Can you imagine Snapchat without teenagers? Soon, in Europe, you won't have to imagine it, as the number of teens using the service is sure to drop dramatically.

Among the many provisions of the new European data protection rules announced Tuesday is one that blocks anyone under 16 from using any service that collects data about them, unless their parents formally agree to it. That means most teenagers would disappear from Facebook, Snapchat, Twitter and Instagram. We'd be left with an allegedly more mature audience, which would certainly be a change. The changes are scheduled to go into effect in 2017.

While it’s not clear how exactly how many people younger than 16 are using social media sites in Europe, or how many parents are okay with it, there’s no doubt that the new rules will affect a big chunk of these companies' user bases. Teenagers are also uncommonly attractive to advertisers, partly because many have disposable income, but no financial obligations.

So from a business point of view, this has got to be bad news for the big social media sites. In time, it may get less dire, because the E.U. is giving its 28 member countries the ability to set their own age restrictions, and some may opt for an age younger than the pan-European ban.

Whether or not the news is good for the teenagers themselves is harder to know. Many parents allow their kids to use social media on the condition that the kid fork over their user names and passwords, enabling the parents to keep an eye on what’s going on. You could describe this as social media with training wheels, and make the argument that it's helpful for kids to learn to use social media under the eye of an adult.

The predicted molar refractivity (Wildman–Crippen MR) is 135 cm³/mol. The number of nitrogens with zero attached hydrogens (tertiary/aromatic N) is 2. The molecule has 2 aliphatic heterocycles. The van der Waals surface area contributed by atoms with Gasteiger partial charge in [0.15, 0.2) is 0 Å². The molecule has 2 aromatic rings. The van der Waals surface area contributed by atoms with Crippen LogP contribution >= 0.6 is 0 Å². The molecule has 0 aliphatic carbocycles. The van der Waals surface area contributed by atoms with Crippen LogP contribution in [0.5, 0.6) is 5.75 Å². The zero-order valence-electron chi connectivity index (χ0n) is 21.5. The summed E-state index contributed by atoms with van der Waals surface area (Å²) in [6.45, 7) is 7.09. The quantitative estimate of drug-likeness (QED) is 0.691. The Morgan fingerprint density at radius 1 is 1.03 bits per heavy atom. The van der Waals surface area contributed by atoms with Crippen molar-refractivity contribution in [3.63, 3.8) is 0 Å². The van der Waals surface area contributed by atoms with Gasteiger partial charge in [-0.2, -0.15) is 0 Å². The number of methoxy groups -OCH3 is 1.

At 16, though, it's a lot harder to convince that same kid to give up his or her passwords. They're more likely to have their own electronic devices, and it's a lot easier for them to exclude their parents from their social life--online and off. They're pretty much on their own.

This is, curiously, one of the arguments often used to defend a lower drinking age--that an 18 year-old may start drinking at a social function with a parent, family friend, or even a professor, where pretty strict social norms are in place. Change the drinking age to 21, and you’ve got a bunch of young people, with no supervision, drinking grain alcohol.

I personally am thankful to have made it through adolescence before the likes of YikYak, and frankly wish today's kids could do the same. So part of me is relieved to see the EU making what seems to be a sensible stand. Sixteen is a lot different than 13.

On the other hand, I grew up as a straight white girl with a loving family in a town that appeared to be mostly other straight white people. There are way too many adolescents who live with adults who don’t look out for them, or who are ostracized because they don't fit certain cultural norms. Those kids desperately need to find their tribes, and without social media, it's going to be a lot harder.